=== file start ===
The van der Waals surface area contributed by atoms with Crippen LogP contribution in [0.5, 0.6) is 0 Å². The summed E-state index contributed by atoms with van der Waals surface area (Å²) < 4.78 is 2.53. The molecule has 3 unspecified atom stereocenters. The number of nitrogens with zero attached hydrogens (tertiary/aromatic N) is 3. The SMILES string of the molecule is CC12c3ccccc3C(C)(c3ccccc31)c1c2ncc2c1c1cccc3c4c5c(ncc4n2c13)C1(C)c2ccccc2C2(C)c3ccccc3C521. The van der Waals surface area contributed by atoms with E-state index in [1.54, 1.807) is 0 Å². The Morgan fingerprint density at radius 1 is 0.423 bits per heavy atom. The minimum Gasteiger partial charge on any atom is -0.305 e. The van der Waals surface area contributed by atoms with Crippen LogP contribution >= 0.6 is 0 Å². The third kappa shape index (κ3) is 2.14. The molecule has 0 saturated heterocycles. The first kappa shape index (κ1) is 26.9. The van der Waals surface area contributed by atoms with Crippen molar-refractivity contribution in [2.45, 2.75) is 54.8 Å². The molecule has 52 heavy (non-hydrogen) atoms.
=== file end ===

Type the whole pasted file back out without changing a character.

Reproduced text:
The van der Waals surface area contributed by atoms with Crippen LogP contribution in [0.5, 0.6) is 0 Å². The summed E-state index contributed by atoms with van der Waals surface area (Å²) < 4.78 is 2.53. The molecule has 3 unspecified atom stereocenters. The number of nitrogens with zero attached hydrogens (tertiary/aromatic N) is 3. The SMILES string of the molecule is CC12c3ccccc3C(C)(c3ccccc31)c1c2ncc2c1c1cccc3c4c5c(ncc4n2c13)C1(C)c2ccccc2C2(C)c3ccccc3C521. The van der Waals surface area contributed by atoms with E-state index in [1.54, 1.807) is 0 Å². The Morgan fingerprint density at radius 1 is 0.423 bits per heavy atom. The minimum Gasteiger partial charge on any atom is -0.305 e. The van der Waals surface area contributed by atoms with Crippen LogP contribution >= 0.6 is 0 Å². The third kappa shape index (κ3) is 2.14. The molecule has 0 saturated heterocycles. The first kappa shape index (κ1) is 26.9. The van der Waals surface area contributed by atoms with Crippen molar-refractivity contribution in [2.45, 2.75) is 54.8 Å². The molecule has 52 heavy (non-hydrogen) atoms.